Tracing COVID-19 origin for scientific answers, not to blame anyone: WHO

medical worker
A medical worker: Image courtesy: IANS

Geneva: The mission of a World Health Organization (WHO) research en route to China to conduct investigations into the origins of the novel coronavirus, is about scientific answers, a senior official said here.

"Understanding the origins of disease is not about finding somebody to blame, it is about scientific answers," Xinhua news agency quoted Michael Ryan, Executive Director of the WHO's Health Emergencies Program, as saying at a virtual press conference here on Monday.

Responding to a question on whether the world body might send teams to any other countries, Maria Van Kerkhove, technical lead on COVID-19 response at the WHO Health Emergencies Program, said that the research studies will go where the initial patients were identified and the WHO is also working with different networks.

On Monday, China said that it supports scientists of all countries in carrying out global scientific research on the origin and route of transmission of the virus, and supports member states in conducting cooperation on the animal origin of the virus under the leadership of the WHO.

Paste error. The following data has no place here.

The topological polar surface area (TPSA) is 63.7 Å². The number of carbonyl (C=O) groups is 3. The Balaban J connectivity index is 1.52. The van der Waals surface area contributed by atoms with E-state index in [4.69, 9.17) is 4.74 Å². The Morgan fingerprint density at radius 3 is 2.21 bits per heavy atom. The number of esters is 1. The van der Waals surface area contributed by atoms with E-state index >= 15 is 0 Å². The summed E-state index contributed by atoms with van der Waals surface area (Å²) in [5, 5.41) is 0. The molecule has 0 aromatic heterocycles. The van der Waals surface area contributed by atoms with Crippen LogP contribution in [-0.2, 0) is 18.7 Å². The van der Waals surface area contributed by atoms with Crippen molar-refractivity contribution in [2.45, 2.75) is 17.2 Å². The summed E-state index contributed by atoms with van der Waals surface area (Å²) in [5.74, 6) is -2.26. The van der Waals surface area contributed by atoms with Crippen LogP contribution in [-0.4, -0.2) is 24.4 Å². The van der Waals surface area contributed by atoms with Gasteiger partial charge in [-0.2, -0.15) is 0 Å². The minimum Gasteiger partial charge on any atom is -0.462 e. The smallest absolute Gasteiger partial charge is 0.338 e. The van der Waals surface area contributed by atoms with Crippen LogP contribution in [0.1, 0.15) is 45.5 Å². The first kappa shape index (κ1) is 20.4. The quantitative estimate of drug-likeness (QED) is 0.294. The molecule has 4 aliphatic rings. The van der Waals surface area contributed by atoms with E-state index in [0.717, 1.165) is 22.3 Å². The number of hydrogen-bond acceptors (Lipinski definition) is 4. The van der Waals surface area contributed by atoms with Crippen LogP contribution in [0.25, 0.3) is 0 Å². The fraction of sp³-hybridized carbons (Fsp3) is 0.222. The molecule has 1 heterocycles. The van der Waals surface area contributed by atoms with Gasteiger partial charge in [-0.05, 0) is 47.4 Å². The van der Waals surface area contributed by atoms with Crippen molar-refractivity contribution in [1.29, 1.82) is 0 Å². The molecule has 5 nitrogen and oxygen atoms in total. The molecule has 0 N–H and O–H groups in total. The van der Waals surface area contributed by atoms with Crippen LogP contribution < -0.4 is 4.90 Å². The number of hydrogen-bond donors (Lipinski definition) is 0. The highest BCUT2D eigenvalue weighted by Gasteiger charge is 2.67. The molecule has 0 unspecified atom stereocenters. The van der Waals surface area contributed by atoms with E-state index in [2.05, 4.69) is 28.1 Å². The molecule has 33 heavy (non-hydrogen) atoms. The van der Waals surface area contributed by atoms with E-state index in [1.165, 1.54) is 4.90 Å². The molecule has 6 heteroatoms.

Chinese Foreign Ministry spokesperson Zhao Lijian made the remarks at a press conference in response to a question regarding China's announcement that an international expert team of the WHO will arrive in China on Thursday to conduct joint research with Chinese scientists to trace the origin of the coronavirus.

Monday's developments come a week after the WHO claimed that a team had been denied entry to China.

The world body said that two members of the team were already en route, adding that the problem was a lack of visa clearances, the BBC reported.

WHO Director-General Tedros Adhanom Ghebreyesus had said that he was "very disappointed" that China had not yet finalised the permissions for the team's arrivals "given that two members had already begun their journeys and others were not able to travel at the last minute".

In response however, Chinese Foreign Ministry spokesperson Hua Chunying told the BBC "there might be some misunderstanding" and "there's no need to read too much into it".

The WHO had been working to send a 10-person team of international experts to China and it was announced in December 2020 that the investigation would begin in January 2021.

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